The Two Types of IVDD
Type 1 is a progressive disorder in which the outer layer of the disc degenerates and the inner cushion (gel) becomes hardened. Eventually the outer layer will break and the hardened interior will press against the spinal cord – it can happen in one or more places in the spine. This degeneration can be seen in dogs as early as 3 years of age, but it isn’t generally seen until the dog is much older. With this type of disease the dog is fine one minute – the dog is down in the rear the next. It comes on very quickly and can be very painful. It is very important to get to a neurologist as soon as possible for surgery. The goal is to try and have the surgery within 48 hours, however it still can be successful if you miss the 48 hour window – so don’t despair. This type of IVDD is something that you as an owner have no control over, it’s either there, or it’s not.
Type 2 is much slower and gradual and leads to the bulging of the inner disk material into the spinal canal. This is similar to what happens to humans – most of us reach a certain age where we may have this same kind of degeneration or bulging of a disc, but unless it is pressing on the spinal cord – or the sciatic nerve, it may never have an impact on our lives.
The symptoms of IVDD can vary greatly and may not even seem to indicate an issue with the spine. Depending on where along the spine the issue is, the dog could have neck or back pain that is indicated by one or more of the following:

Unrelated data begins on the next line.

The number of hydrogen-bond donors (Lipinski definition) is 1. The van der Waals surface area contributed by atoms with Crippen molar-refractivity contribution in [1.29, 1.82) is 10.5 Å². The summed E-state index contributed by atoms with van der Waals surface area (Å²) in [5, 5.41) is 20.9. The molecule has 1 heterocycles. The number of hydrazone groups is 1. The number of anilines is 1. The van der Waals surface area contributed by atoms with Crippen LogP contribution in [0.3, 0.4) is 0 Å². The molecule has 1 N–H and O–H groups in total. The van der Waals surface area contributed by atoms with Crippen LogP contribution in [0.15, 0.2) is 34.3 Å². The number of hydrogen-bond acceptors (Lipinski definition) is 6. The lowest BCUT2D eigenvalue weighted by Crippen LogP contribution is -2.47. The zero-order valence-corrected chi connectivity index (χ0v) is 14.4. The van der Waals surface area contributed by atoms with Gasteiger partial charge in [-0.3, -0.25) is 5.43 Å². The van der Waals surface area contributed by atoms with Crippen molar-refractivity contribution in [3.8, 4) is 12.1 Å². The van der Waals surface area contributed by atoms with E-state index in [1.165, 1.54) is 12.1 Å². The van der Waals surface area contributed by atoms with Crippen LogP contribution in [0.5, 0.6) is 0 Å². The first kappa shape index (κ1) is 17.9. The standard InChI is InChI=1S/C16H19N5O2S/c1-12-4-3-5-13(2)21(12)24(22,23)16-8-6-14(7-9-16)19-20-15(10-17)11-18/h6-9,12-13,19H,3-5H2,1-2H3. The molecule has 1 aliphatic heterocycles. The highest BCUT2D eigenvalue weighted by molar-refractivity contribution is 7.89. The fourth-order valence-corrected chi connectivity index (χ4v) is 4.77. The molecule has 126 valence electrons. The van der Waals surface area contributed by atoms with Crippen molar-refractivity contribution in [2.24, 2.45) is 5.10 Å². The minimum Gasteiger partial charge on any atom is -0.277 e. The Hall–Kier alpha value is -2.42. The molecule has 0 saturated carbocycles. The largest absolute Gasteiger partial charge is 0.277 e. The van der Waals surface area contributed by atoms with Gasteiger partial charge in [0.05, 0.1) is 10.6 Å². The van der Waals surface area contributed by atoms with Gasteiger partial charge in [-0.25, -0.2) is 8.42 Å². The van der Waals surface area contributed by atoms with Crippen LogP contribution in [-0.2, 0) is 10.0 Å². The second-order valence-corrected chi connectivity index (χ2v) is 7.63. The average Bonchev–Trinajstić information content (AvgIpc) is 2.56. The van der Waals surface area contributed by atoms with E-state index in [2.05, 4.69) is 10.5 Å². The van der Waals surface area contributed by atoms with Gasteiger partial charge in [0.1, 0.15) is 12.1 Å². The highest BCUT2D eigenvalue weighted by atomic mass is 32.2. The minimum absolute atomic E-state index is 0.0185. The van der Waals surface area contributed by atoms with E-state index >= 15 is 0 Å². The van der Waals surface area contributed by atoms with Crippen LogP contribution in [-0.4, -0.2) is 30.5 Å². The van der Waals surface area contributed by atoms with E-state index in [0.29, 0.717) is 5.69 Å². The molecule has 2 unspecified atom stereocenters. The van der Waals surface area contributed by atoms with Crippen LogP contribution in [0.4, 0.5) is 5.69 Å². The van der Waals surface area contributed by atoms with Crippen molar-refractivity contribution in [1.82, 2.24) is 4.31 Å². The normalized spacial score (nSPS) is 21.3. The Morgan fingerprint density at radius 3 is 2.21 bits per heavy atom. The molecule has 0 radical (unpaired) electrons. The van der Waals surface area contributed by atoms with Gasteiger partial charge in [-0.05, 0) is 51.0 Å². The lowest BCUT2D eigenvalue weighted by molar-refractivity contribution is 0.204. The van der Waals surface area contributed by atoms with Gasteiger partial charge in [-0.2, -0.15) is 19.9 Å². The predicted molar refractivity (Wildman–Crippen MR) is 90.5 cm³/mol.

- reluctance to walk
- reluctance to go up or down stairs
- reluctance to lift the head or to lower the head to the food or water dish
- tenseness or spasm of the neck muscles, vocalizing (spontaneously or when the neck/head is touched or moved)
- the lifting of a front leg as if something were irritating it
- reluctance to jump on or off furniture
- tenseness in the abdomen
- sensitivity when playing or when picked up
- belly or tummy pain
IVDD is diagnosed through a thorough physical and neurological exam by a veterinarian. The most common IVDD issues are the bulging (herniating) or eruption of the disc that then impedes on the spinal cord to cause pain, numbness or mobility impairment. While most veterinarians will suggest spinal x-rays to help with the diagnosis, be aware that they are really only helpful when something other than a disc issue is suspected, such as a tumour or a break. Knowing where the disc issue is will only be beneficial if it is surgical and it can tell a surgeon where it is. Discs cannot be seen in an x-ray, and the best diagnostic is really an MRI. Again, if the diagnosis on exam is clearly a herniated or bulging disc, then it may not be necessary to have an MRI in order to treat the dog.